Valley Lives - Jay Atherton

The following article first appeared in "The Low Down to Hull and Back News" in the December 05, 2012 issue. Reprinted with permission.

'Great archivist' blended passion for teaching with history

by Matt Harrison

We may set out on a particular path, but that may not always be the best course to take. Such was the case with Jay Atherton.

"Jay was originally a teacher, but after one year, he was advised that maybe his talents lie somewhere else. He always laughed about that," recalls Carol Martin, family friend and member of the Gatineau Valley Historical Society (GVHS), of which Atherton was also a longtime volunteer.

Award Images
Jay Atherton. Photo courtesy Gatineau Valley Historical Society.

"So he turned to his other love - history - but Jay always retained that passion for teaching by continuing to mentor others, especially in regards to archiving," said Martin.

"He didn't just do it, he wrote everything down, because he wanted to empower others with the ability to do it themselves. This was part of what made him a great archivist."

Atherton had a long career as an archivist, first with Public Archives Canada, than later with that body of work renamed as the National Archives of Canada. His career path culminated in his promotion to DirectorGeneral of the Government's Archives and later President of the Records Branch. Among his many accolades, Atherton received the Commemorative Medal for the 125th anniversary of Canadian Confederation in 1994. A friend and former colleague, Wakefield resident Marc Cockburn, calls Atherton - a tall man to begin with - a "giant among leaders and managers," not only within the Public Service, but also in the Gatineau Valley, to whose history the Vancouver native and his wife, Peggy, attached themselves when they moved to Chelsea.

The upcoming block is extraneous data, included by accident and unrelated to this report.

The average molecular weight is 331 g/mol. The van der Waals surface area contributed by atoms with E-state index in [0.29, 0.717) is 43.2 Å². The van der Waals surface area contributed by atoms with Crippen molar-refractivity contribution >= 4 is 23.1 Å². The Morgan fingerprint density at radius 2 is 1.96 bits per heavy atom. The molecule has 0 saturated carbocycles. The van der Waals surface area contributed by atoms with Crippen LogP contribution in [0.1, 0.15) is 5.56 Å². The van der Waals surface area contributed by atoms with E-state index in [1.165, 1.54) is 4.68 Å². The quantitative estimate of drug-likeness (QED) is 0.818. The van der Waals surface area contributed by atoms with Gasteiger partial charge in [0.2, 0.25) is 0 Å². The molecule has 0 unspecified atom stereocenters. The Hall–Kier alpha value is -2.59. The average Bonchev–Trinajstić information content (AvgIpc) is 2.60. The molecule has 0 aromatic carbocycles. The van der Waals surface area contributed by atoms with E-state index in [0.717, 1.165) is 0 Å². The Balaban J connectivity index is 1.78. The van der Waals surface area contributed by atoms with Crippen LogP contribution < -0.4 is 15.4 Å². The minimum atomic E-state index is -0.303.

Serving as president of the GVHS from 1992-95, Atherton helped transform the mere grassroots "get-it-done" organization into an "increasingly professional one," says Martin.

"He was also an innovator, unafraid to challenge conventional wisdom, and in this capacity his greatest contribution was perhaps the modernization of the Society's archiving practices," adds Cockburn.

The Wakefield Bridge, a GVHS-operated museum, as well as other Chelsea heritagerelated projects, benefited from Atherton's warm and experienced touch.

"He was so thoughtful and gentle, you always think that people like him should continue to live forever," says Martin.

Unfortunately his struggle with Parkinson's disease forced Atherton and his wife to move from Chelsea to Ottawa, which pulled him away from GVHS activities except on rare occasions.

"He didn't really regret not being able to be as involved at the GVHS as he once was; he simply focused on the present and didn't look much at the past," says Peggy Atherton.

It is perhaps an odd sentiment describing someone who dedicated much of his life to history.

The "great archivist" passed away Nov. 6 at age 75. The sounds of jazz, of which Atherton was so fond, filled the Parkdale United Church in Ottawa, where the funeral was held Nov. 24.

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